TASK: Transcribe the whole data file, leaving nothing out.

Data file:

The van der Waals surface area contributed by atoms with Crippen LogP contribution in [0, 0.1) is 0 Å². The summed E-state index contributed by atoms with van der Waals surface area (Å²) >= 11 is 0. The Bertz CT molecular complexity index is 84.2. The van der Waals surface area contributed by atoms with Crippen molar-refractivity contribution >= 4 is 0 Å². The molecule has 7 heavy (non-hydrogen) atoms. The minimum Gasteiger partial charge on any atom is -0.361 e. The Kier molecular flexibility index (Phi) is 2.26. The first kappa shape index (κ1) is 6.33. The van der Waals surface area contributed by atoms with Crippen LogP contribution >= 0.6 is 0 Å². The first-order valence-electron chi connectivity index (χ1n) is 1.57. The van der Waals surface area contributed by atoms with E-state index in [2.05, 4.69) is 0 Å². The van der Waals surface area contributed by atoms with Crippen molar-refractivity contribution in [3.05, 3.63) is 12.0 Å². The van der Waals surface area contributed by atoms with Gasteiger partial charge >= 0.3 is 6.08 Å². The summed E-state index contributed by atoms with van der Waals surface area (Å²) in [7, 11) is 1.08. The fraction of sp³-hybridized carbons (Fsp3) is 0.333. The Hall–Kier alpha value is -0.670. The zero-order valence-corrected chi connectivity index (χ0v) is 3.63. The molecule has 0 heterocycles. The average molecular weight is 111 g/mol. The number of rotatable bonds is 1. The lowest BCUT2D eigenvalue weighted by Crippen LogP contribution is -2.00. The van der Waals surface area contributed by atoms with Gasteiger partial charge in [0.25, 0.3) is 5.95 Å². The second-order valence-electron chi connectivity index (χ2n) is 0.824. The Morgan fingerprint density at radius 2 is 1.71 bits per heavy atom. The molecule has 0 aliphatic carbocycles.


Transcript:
The van der Waals surface area contributed by atoms with Crippen LogP contribution in [0, 0.1) is 0 Å². The summed E-state index contributed by atoms with van der Waals surface area (Å²) >= 11 is 0. The Bertz CT molecular complexity index is 84.2. The van der Waals surface area contributed by atoms with Crippen molar-refractivity contribution >= 4 is 0 Å². The molecule has 7 heavy (non-hydrogen) atoms. The minimum Gasteiger partial charge on any atom is -0.361 e. The Kier molecular flexibility index (Phi) is 2.26. The first kappa shape index (κ1) is 6.33. The van der Waals surface area contributed by atoms with Crippen LogP contribution >= 0.6 is 0 Å². The first-order valence-electron chi connectivity index (χ1n) is 1.57. The van der Waals surface area contributed by atoms with E-state index in [2.05, 4.69) is 0 Å². The van der Waals surface area contributed by atoms with Crippen molar-refractivity contribution in [3.05, 3.63) is 12.0 Å². The van der Waals surface area contributed by atoms with Gasteiger partial charge >= 0.3 is 6.08 Å². The summed E-state index contributed by atoms with van der Waals surface area (Å²) in [7, 11) is 1.08. The fraction of sp³-hybridized carbons (Fsp3) is 0.333. The Hall–Kier alpha value is -0.670. The zero-order valence-corrected chi connectivity index (χ0v) is 3.63. The molecule has 0 heterocycles. The average molecular weight is 111 g/mol. The number of rotatable bonds is 1. The lowest BCUT2D eigenvalue weighted by Crippen LogP contribution is -2.00. The van der Waals surface area contributed by atoms with Gasteiger partial charge in [0.25, 0.3) is 5.95 Å². The second-order valence-electron chi connectivity index (χ2n) is 0.824. The Morgan fingerprint density at radius 2 is 1.71 bits per heavy atom. The molecule has 0 aliphatic carbocycles.